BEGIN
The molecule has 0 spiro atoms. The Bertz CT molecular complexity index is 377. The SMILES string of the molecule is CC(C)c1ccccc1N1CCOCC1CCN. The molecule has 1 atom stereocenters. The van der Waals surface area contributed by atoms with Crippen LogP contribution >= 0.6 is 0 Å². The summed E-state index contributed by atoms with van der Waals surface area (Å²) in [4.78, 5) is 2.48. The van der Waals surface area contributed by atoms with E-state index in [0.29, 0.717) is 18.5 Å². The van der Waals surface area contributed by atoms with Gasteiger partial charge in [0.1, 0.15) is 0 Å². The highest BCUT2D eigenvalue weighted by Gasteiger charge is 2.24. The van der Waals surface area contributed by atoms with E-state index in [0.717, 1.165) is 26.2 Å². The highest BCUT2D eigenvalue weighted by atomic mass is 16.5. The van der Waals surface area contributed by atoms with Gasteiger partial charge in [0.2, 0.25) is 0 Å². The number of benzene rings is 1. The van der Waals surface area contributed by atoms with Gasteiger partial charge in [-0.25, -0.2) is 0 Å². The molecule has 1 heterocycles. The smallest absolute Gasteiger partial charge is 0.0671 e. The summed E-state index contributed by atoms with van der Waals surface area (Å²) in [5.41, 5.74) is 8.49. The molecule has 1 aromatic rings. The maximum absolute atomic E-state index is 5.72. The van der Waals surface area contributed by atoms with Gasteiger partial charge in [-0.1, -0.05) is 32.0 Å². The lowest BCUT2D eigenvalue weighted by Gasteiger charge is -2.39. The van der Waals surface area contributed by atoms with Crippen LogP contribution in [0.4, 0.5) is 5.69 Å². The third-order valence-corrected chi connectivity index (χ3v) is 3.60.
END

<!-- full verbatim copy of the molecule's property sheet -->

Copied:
The molecule has 0 spiro atoms. The Bertz CT molecular complexity index is 377. The SMILES string of the molecule is CC(C)c1ccccc1N1CCOCC1CCN. The molecule has 1 atom stereocenters. The van der Waals surface area contributed by atoms with Crippen LogP contribution >= 0.6 is 0 Å². The summed E-state index contributed by atoms with van der Waals surface area (Å²) in [4.78, 5) is 2.48. The van der Waals surface area contributed by atoms with E-state index in [0.29, 0.717) is 18.5 Å². The van der Waals surface area contributed by atoms with Gasteiger partial charge in [0.1, 0.15) is 0 Å². The highest BCUT2D eigenvalue weighted by Gasteiger charge is 2.24. The van der Waals surface area contributed by atoms with E-state index in [0.717, 1.165) is 26.2 Å². The highest BCUT2D eigenvalue weighted by atomic mass is 16.5. The van der Waals surface area contributed by atoms with Gasteiger partial charge in [0.2, 0.25) is 0 Å². The number of benzene rings is 1. The van der Waals surface area contributed by atoms with Gasteiger partial charge in [-0.25, -0.2) is 0 Å². The molecule has 1 heterocycles. The smallest absolute Gasteiger partial charge is 0.0671 e. The summed E-state index contributed by atoms with van der Waals surface area (Å²) in [5.41, 5.74) is 8.49. The molecule has 1 aromatic rings. The maximum absolute atomic E-state index is 5.72. The van der Waals surface area contributed by atoms with Gasteiger partial charge in [-0.1, -0.05) is 32.0 Å². The lowest BCUT2D eigenvalue weighted by Gasteiger charge is -2.39. The van der Waals surface area contributed by atoms with Crippen LogP contribution in [0.4, 0.5) is 5.69 Å². The third-order valence-corrected chi connectivity index (χ3v) is 3.60.